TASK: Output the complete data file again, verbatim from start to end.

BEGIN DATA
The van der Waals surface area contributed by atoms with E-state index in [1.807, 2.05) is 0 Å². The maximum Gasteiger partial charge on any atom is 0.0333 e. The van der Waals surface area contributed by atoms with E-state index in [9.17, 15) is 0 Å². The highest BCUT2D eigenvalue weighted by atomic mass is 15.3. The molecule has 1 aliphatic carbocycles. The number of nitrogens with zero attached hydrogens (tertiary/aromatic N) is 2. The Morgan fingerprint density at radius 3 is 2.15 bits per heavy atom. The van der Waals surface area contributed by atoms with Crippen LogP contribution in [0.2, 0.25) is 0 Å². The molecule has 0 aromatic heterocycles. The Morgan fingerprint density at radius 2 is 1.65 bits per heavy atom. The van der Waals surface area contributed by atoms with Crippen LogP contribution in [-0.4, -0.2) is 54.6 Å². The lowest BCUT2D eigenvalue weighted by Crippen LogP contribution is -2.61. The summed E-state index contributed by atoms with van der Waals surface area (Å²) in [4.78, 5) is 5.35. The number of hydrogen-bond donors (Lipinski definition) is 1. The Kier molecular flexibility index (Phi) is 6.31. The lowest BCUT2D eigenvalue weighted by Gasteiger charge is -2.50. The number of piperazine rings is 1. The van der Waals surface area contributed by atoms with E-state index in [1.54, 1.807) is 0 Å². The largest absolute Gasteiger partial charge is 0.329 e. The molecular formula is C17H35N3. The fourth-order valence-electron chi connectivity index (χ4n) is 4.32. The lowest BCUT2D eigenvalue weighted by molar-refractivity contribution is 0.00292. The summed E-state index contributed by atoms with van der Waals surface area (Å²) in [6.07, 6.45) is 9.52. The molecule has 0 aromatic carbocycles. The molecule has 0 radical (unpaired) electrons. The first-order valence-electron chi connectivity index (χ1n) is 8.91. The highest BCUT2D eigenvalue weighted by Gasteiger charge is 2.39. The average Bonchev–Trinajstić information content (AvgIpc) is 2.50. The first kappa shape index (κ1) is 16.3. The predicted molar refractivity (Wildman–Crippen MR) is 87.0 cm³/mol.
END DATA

The van der Waals surface area contributed by atoms with E-state index in [1.807, 2.05) is 0 Å². The maximum Gasteiger partial charge on any atom is 0.0333 e. The van der Waals surface area contributed by atoms with E-state index in [9.17, 15) is 0 Å². The highest BCUT2D eigenvalue weighted by atomic mass is 15.3. The molecule has 1 aliphatic carbocycles. The number of nitrogens with zero attached hydrogens (tertiary/aromatic N) is 2. The Morgan fingerprint density at radius 3 is 2.15 bits per heavy atom. The van der Waals surface area contributed by atoms with Crippen LogP contribution in [0.2, 0.25) is 0 Å². The molecule has 0 aromatic heterocycles. The Morgan fingerprint density at radius 2 is 1.65 bits per heavy atom. The van der Waals surface area contributed by atoms with Crippen LogP contribution in [-0.4, -0.2) is 54.6 Å². The lowest BCUT2D eigenvalue weighted by Crippen LogP contribution is -2.61. The summed E-state index contributed by atoms with van der Waals surface area (Å²) in [4.78, 5) is 5.35. The number of hydrogen-bond donors (Lipinski definition) is 1. The Kier molecular flexibility index (Phi) is 6.31. The lowest BCUT2D eigenvalue weighted by Gasteiger charge is -2.50. The number of piperazine rings is 1. The van der Waals surface area contributed by atoms with E-state index in [1.54, 1.807) is 0 Å². The largest absolute Gasteiger partial charge is 0.329 e. The molecular formula is C17H35N3. The fourth-order valence-electron chi connectivity index (χ4n) is 4.32. The lowest BCUT2D eigenvalue weighted by molar-refractivity contribution is 0.00292. The summed E-state index contributed by atoms with van der Waals surface area (Å²) in [6.07, 6.45) is 9.52. The molecule has 0 aromatic carbocycles. The molecule has 0 radical (unpaired) electrons. The first-order valence-electron chi connectivity index (χ1n) is 8.91. The highest BCUT2D eigenvalue weighted by Gasteiger charge is 2.39. The average Bonchev–Trinajstić information content (AvgIpc) is 2.50. The first kappa shape index (κ1) is 16.3. The predicted molar refractivity (Wildman–Crippen MR) is 87.0 cm³/mol.